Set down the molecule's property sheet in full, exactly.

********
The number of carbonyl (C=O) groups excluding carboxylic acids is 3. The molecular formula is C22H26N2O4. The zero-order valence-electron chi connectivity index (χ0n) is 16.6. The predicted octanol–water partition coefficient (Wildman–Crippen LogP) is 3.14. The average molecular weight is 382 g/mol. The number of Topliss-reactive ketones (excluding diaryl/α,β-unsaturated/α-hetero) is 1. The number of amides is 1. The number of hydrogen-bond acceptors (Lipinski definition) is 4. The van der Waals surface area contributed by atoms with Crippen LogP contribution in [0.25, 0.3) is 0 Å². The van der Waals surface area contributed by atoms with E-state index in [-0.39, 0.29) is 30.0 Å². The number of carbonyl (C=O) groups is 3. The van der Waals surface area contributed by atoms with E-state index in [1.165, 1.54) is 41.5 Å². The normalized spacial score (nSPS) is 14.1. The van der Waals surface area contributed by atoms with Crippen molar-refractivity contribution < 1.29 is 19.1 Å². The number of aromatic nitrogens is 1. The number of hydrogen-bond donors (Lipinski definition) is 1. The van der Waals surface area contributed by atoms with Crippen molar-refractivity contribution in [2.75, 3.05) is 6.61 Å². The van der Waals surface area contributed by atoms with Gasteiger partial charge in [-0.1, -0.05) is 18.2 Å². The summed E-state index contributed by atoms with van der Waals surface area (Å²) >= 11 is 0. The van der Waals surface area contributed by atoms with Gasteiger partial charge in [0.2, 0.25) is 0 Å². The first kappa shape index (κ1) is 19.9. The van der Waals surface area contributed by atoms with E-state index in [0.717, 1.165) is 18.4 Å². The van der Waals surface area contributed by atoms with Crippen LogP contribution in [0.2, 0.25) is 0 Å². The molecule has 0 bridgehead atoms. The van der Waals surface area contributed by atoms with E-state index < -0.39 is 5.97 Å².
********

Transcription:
The number of carbonyl (C=O) groups excluding carboxylic acids is 3. The molecular formula is C22H26N2O4. The zero-order valence-electron chi connectivity index (χ0n) is 16.6. The predicted octanol–water partition coefficient (Wildman–Crippen LogP) is 3.14. The average molecular weight is 382 g/mol. The number of Topliss-reactive ketones (excluding diaryl/α,β-unsaturated/α-hetero) is 1. The number of amides is 1. The number of hydrogen-bond acceptors (Lipinski definition) is 4. The van der Waals surface area contributed by atoms with Crippen LogP contribution in [0.25, 0.3) is 0 Å². The van der Waals surface area contributed by atoms with E-state index in [-0.39, 0.29) is 30.0 Å². The number of carbonyl (C=O) groups is 3. The van der Waals surface area contributed by atoms with E-state index in [1.165, 1.54) is 41.5 Å². The normalized spacial score (nSPS) is 14.1. The van der Waals surface area contributed by atoms with Crippen molar-refractivity contribution < 1.29 is 19.1 Å². The number of aromatic nitrogens is 1. The number of hydrogen-bond donors (Lipinski definition) is 1. The van der Waals surface area contributed by atoms with Crippen molar-refractivity contribution in [2.75, 3.05) is 6.61 Å². The van der Waals surface area contributed by atoms with Gasteiger partial charge in [-0.1, -0.05) is 18.2 Å². The summed E-state index contributed by atoms with van der Waals surface area (Å²) >= 11 is 0. The van der Waals surface area contributed by atoms with Gasteiger partial charge in [0.2, 0.25) is 0 Å². The first kappa shape index (κ1) is 19.9. The van der Waals surface area contributed by atoms with E-state index in [0.717, 1.165) is 18.4 Å². The van der Waals surface area contributed by atoms with Crippen LogP contribution in [0.2, 0.25) is 0 Å². The molecule has 0 bridgehead atoms. The van der Waals surface area contributed by atoms with E-state index < -0.39 is 5.97 Å².